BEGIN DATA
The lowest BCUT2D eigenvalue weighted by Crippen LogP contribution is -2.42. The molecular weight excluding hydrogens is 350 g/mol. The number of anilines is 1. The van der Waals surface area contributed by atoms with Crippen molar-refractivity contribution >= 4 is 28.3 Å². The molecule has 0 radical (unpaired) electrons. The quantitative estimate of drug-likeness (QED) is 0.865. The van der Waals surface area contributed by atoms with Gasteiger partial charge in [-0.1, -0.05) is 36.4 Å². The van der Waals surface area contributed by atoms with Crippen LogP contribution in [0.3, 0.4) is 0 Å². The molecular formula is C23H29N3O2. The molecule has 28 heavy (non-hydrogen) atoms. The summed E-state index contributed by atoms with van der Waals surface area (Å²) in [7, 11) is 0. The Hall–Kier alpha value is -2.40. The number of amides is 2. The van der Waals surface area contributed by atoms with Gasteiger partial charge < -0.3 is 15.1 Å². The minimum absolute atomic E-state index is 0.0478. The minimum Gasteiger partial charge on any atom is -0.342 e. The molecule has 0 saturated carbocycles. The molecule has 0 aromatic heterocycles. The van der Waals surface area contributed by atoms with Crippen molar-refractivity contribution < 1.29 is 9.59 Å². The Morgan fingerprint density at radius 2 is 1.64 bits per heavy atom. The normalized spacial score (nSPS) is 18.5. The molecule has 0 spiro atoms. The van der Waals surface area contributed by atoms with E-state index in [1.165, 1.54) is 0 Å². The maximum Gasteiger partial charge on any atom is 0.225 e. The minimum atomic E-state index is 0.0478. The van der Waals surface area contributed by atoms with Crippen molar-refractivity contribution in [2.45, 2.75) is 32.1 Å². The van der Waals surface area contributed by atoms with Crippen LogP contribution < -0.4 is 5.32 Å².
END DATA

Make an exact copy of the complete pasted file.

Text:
The lowest BCUT2D eigenvalue weighted by Crippen LogP contribution is -2.42. The molecular weight excluding hydrogens is 350 g/mol. The number of anilines is 1. The van der Waals surface area contributed by atoms with Crippen molar-refractivity contribution >= 4 is 28.3 Å². The molecule has 0 radical (unpaired) electrons. The quantitative estimate of drug-likeness (QED) is 0.865. The van der Waals surface area contributed by atoms with Gasteiger partial charge in [-0.1, -0.05) is 36.4 Å². The van der Waals surface area contributed by atoms with Crippen LogP contribution in [0.3, 0.4) is 0 Å². The molecular formula is C23H29N3O2. The molecule has 28 heavy (non-hydrogen) atoms. The summed E-state index contributed by atoms with van der Waals surface area (Å²) in [7, 11) is 0. The Hall–Kier alpha value is -2.40. The number of amides is 2. The van der Waals surface area contributed by atoms with Gasteiger partial charge < -0.3 is 15.1 Å². The minimum absolute atomic E-state index is 0.0478. The minimum Gasteiger partial charge on any atom is -0.342 e. The molecule has 0 saturated carbocycles. The molecule has 0 aromatic heterocycles. The van der Waals surface area contributed by atoms with Crippen molar-refractivity contribution < 1.29 is 9.59 Å². The Morgan fingerprint density at radius 2 is 1.64 bits per heavy atom. The normalized spacial score (nSPS) is 18.5. The molecule has 0 spiro atoms. The van der Waals surface area contributed by atoms with E-state index in [1.165, 1.54) is 0 Å². The maximum Gasteiger partial charge on any atom is 0.225 e. The minimum atomic E-state index is 0.0478. The van der Waals surface area contributed by atoms with Crippen molar-refractivity contribution in [2.45, 2.75) is 32.1 Å². The van der Waals surface area contributed by atoms with Crippen LogP contribution < -0.4 is 5.32 Å².